- The Washington Times - Wednesday, March 12, 2008

Anyone who has traveled to Ireland will undoubtedly admit that one of the best reasons for getting out of bed in the morning is knowing that an Irish breakfast is waiting — an irresistible, throw-caution-to-the-wind plate of eggs, rashers (bacon), bangers (sausages), black and white puddings, grilled mushrooms, and tomatoes.

Sure, you can kid yourself by starting with fresh fruit and granola, but when the waiter arrives with the inevitable question, “Will you be having a cooked breakfast this morning?” you know the answer: “Well, why not? I’m on holiday.”

I actually judge the quality of my time in Ireland as much by the breakfasts and breads I enjoy as by the places I visit. So when March 17 rolls around, I try to recapture some of the flavor of an Irish morning and celebrate with a traditional Irish breakfast — or “fry,” as it was originally called — complete with authentic Irish pork products and homemade Irish breads.

Soda bread, either white or brown, is probably the best-known of all the types of Irish bread, although Irish cooks even use potatoes and Guinness in some recipes. Soda bread is made with buttermilk, and the acid in it reacts with the baking soda to make the bread rise. Originally, this bread was baked in a pot, which gave it a firm, moist texture.

Today there are as many variations and methods for baking it as there are counties in Ireland, but duplicating a brown soda bread recipe in the United States is often difficult because of the texture of our flour. A suitable remedy, I’ve found, is to add wheat bran to roughen the consistency of American whole-wheat flour, which is more finely milled than Irish.

You can also order coarse wholemeal Irish flour such as Odlums brand online (see below). If you add sultanas and a little sugar to white soda bread, it’s sometimes called “Spotted Dick”; and when you add caraway seeds, some cooks call it “Irish bread” or “Old Country cake.”

If you like the idea of wishing friends and family a “top o’ the morning” on Paddy’s Day, you can order authentic pork products and coarse whole-wheat flour from www.tommymoloneys.com, www.foodireland.com, or www.thejamestradinggroup.com. A do-ahead strata made with ham, asparagus and Kerrygold Irish cheeses is also a great addition, as is a frittata made with frozen potatoes O’Brien. Serve breakfast with a Black Velvet (equal parts of Guinness and Champagne) or another Irish libation, and you’ll be well-fortified to enjoy the balance of the day.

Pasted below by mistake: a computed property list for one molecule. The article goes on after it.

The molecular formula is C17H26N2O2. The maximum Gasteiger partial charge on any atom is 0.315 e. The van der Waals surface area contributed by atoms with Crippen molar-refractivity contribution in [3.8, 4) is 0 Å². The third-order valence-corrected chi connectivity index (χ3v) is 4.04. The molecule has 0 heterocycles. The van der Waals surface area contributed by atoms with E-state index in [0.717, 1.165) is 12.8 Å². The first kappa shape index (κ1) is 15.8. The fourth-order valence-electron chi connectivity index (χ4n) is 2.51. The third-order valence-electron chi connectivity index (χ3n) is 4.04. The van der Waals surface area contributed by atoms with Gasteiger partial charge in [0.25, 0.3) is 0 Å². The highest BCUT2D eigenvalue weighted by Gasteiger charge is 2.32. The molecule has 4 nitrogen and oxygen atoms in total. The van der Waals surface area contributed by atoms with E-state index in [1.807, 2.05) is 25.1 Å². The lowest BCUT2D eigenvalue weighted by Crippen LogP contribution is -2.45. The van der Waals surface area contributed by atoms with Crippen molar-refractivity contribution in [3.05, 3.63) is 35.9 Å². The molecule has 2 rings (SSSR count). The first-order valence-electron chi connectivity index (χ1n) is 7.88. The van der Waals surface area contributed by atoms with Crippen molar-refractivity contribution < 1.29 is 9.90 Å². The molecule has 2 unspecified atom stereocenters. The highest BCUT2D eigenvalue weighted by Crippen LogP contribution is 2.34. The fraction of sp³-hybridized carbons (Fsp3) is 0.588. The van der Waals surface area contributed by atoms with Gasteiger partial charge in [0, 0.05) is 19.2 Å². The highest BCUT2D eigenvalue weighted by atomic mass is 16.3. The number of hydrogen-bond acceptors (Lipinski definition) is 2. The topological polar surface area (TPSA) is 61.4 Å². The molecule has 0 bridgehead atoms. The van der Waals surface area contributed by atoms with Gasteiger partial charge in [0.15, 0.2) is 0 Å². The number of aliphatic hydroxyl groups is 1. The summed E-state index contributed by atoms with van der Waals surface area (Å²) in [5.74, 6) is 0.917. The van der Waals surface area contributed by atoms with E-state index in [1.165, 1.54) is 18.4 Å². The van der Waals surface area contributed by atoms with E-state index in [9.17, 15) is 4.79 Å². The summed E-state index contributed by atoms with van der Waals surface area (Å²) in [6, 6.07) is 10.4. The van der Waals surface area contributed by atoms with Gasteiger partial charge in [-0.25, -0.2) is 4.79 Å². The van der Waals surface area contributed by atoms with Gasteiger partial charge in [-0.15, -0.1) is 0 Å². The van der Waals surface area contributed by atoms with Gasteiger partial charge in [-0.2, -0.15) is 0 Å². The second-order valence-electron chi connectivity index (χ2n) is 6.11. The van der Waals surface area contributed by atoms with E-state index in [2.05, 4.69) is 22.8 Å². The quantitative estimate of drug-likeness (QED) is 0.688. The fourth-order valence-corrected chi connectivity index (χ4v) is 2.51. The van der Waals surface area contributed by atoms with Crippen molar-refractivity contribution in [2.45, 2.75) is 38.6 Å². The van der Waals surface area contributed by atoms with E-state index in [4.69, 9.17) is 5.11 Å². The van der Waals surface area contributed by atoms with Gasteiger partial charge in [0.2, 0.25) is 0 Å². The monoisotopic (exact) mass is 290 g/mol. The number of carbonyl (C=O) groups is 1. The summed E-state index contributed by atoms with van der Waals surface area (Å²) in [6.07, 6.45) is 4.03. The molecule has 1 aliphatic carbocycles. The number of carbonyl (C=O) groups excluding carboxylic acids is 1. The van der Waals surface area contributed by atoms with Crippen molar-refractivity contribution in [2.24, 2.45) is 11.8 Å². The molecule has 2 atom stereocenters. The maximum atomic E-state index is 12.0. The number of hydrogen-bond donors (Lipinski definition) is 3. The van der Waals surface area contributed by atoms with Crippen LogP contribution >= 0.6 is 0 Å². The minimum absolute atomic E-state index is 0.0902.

Brown soda bread

3 cups Irish whole wheat flour, or

1½ cups whole wheat flour and 1½ cups wheat bran

1 cup white flour

1 teaspoon salt

1 teaspoon baking soda

2 cups buttermilk or more

Softened butter for serving

Preheat the oven to 375 degrees. Line a baking sheet with parchment paper. In a large mixing bowl, combine the flours, salt and baking soda. Make a well in the center and add the buttermilk. Mix to make a soft dough. Add more buttermilk if the mixture seems too thick. Turn the mixture out onto a floured surface, and with floured hands, knead lightly.

Flatten the dough and shape it into a round. With a knife that has been dipped into flour, cut a cross on the top. Transfer the round to the prepared pan and bake for about 40 minutes, or until the bread sounds hollow when tapped on the bottom. Makes 8 to 10 servings.

Mary Degnan’s Irish bread

3 cups white flour

2/3 cup sugar

1 teaspoon salt

1 tablespoon baking powder

1 teaspoon baking soda

1½ cups golden raisins

3 teaspoons caraway seeds

2 large eggs, beaten

13/4 cups buttermilk

2 tablespoons melted butter

Softened butter for serving

Preheat the oven to 350 degrees. Grease and flour a 9-inch round pan.

In a large mixing bowl, whisk together the flour, sugar, salt, baking powder, and baking soda. Stir in the raisins and caraway seeds. Make a well in the center and add the eggs, buttermilk and butter. Mix well.

Transfer the mixture to the prepared pan and bake for about 1 hour, or until the top is golden and a skewer inserted into the center comes out clean. Makes 8 to 10 servings.

Ham and cheese strata

This is adapted from an American Egg Board recipe.

2 tablespoons butter

1 small leek, washed and sliced

Salt and freshly ground pepper

14 to 16 slices French or Italian bread

½ cup (2 ounces) shredded Kerrygold Swiss cheese

½ cup (2 ounces) shredded Blarney cheese

8 ounces fresh asparagus, cut into 1-inch pieces

1 cup chopped cooked ham

6 large eggs

1 cup half-and-half

2 teaspoons Dijon mustard

2 tablespoons minced fresh flat-leaf parsley

Lightly butter an 8-inch square casserole dish.

In a large skillet over medium heat, melt the butter. Add the leek and cook for 2 to 3 minutes, or until soft but not browned. Season with salt and pepper. Remove from heat and set aside.

Layer half the bread into the prepared dish. Top with half the cheese, asparagus, ham, and leeks. Repeat the layers, seasoning in between with salt and pepper.

In a large bowl, whisk the eggs until light and fluffy. Whisk in the half-and-half, mustard and parsley. Pour over the bread mixture, cover with plastic wrap and press down to let the bread absorb the liquid. Let stand at room temperature for 30 minutes, or refrigerate overnight.

Preheat the oven to 350 degrees. Remove the plastic wrap.

Bake for 40 to 45 minutes or until the top is golden and the center is set. Let stand for 10 minutes before serving. Makes 6 to 8 servings.

Margaret M. Johnson, the author of five Irish cookbooks, is writing “Tea and Crumpets” for Chronicle Books.

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